But when her awful boss hires talented reporter Ryan to be the new Features Editor, Harper is furious. Because the two have met a decade ago, they were interns at the same publication, where they fell into a whirlwind romance…until Ryan betrayed Harper, and they never spoke again.

Thrown together in a busy newsroom, their dynamic is a disaster from the start. They can’t agree on anything and bicker constantly―Ryan can’t bear how chaotic and messy Harper is; Harper finds Ryan’s condescending nature infuriating. They clash over who’s writing what article, and fight over who’s going to which event.

Yet as they’re forced to spend more and more time together, Harper realizes she may have misjudged Ryan and can’t help but feel a spark growing between them. Long buried feelings start to resurface and, when they’re thrown together on a romantic press trip abroad, their chemistry comes to a head.

But all is fair in love and magazines, and with the news that layoffs across the department are imminent, Harper is left to who will get the last word?

First Line:

The question is posed toward the end of the night, as a large box of chocolates is passed around the table and Mimi, the host, fills up wine glasses so her fridge isn’t left with bottles that are two-thirds drunk.

The Last Word by Katy Birchall

Harper is killing it at her newspaper. A top-rated celebrity journalist, she is known for getting Hollywood stars and starlets to open up to her. She is also known for her business contacts, which she worked hard to get. But things start going sideways for her when Ryan is hired as the new Features Editor. Harper and Ryan were a thing over ten years ago, and that ended in disaster when Ryan betrayed Harper. She has never forgiven him or gotten over the betrayal. But, the more time they are forced to spend together, the more Harper realizes that she might have overreacted and that her feelings for Ryan might be more profound than she admits. How will Harper and Ryan’s romance end? Will it be a happily ever after? Or will it be over before it gets a chance to take off?

I was not expecting to dislike The Last Word. Usually, these chick-lit romances are a fun, quick read for me. A light bit of fluff is a palate cleanser for my brain (I read many books with heavier content). I went into reading The Last Word expecting it to be a mildly pleasant book. It was not. Unfortunately, the main female character ruined the book for me. To say I disliked her is putting it mildly.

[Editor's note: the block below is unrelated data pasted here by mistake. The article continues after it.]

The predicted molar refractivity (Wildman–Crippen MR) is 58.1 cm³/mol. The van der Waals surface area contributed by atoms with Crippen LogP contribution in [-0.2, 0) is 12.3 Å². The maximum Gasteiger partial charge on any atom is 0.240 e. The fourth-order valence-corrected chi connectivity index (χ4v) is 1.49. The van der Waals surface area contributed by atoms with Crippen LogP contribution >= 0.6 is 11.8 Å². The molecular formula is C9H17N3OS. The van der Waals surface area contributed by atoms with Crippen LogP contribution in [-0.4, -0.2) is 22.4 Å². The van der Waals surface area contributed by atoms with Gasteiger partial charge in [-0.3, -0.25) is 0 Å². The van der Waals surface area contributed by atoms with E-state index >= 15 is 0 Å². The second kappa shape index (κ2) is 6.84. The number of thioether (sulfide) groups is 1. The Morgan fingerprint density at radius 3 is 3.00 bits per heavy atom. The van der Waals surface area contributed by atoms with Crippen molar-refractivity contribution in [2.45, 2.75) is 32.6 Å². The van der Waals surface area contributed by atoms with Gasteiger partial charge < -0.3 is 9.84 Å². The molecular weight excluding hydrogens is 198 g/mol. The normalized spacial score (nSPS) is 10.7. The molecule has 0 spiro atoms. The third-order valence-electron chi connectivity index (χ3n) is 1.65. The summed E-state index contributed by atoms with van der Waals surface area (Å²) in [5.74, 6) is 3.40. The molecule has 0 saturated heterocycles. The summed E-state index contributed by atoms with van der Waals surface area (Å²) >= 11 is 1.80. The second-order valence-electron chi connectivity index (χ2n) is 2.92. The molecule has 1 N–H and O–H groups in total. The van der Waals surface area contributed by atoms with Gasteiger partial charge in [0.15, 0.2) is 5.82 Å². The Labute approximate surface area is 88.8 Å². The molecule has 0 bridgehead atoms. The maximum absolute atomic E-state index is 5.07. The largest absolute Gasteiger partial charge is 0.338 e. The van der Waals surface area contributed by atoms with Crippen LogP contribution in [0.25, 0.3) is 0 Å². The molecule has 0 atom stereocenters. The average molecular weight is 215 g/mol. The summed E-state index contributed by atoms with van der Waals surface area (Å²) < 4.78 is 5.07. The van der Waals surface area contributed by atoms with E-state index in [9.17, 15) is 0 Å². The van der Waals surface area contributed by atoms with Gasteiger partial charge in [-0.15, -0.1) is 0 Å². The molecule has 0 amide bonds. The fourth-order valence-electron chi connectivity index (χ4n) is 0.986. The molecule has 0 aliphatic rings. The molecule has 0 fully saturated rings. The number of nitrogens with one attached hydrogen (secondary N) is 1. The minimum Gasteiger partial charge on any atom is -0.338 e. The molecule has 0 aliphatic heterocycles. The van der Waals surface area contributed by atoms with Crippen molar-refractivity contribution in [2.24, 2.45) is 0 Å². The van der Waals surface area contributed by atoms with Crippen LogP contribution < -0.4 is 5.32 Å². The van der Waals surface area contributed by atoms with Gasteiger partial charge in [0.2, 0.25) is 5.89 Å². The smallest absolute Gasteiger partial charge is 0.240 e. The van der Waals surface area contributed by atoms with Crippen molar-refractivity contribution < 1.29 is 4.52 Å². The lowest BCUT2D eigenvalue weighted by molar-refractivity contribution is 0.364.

The storyline for The Last Word was easy to follow. Taking place mainly in London, the book follows Harper as she navigates her career and relationships. I did like the storyline. It was well written and kept my attention on the book (even with my intense dislike of Harper).

I couldn’t stand Harper. While I admired that she had worked hard to prove her parents wrong, I felt she came across as a spoiled brat for almost the entire book. I didn’t understand why she disliked poor Ryan for so long. The author kept that a secret until nearly halfway through the book. Meanwhile, Harper acted like a fool in her office (screaming at Ryan, accusing him of stealing her stuff, mocking his cookies, and freaking out about other things). I might have sympathy for her if the author had disclosed what he did (and honestly, it wasn’t a big deal). But then she did it again (when the layoffs happened), and her behavior made me sick. I did have a small amount of sympathy for her because of how her parents were. I felt that the author threw that in just for that reason.

As much as I liked and felt bad for Ryan, I wish he had stood up for himself. He let Harper walk all over him at the magazine. Listen, I get that he didn’t want to rock the boat with her at work (she did have seniority), but he turned into a freaking doormat. When the author finally divulged why Harper hated him, I got it. What he did wasn’t right, but telling Harper she didn’t get the job wasn’t his place. I also got why he didn’t tell her about the layoffs at the magazine. It wasn’t his place (it was that idiot, Cosmo). But he still let Harper blame him for everything. It got old after a while, and honestly, he should have moved on after the layoff.

There are sex scenes in The Last Word. They were non-graphic. Because of how I felt about Harper, I was a little disgusted by reading them.

The end of The Last Word was interesting. I liked how Harper took her layoff and turned it around. She could keep doing what she loved but on her own time. That was awesome. I also liked how Harper told her parents and sister off. It was long overdue. Harper and Ryan got their HEA, but it left a bad taste in my mouth. She was awful and didn’t deserve him (there, I said it). And while I liked the epilogue, it didn’t evoke the happy feelings they usually do. Instead, I felt nothing but pity for Ryan.

I recommend this book to anyone over 21. There is language, mild violence, and language.

Many thanks to St. Martin’s Press, St. Martin’s Griffin, NetGalley, and Katy Birchall for allowing me to read and review The Last Word. All opinions stated in this review are mine.

If you enjoyed reading this review of The Last Word, then you will enjoy these books:

Other books by Katy Birchall: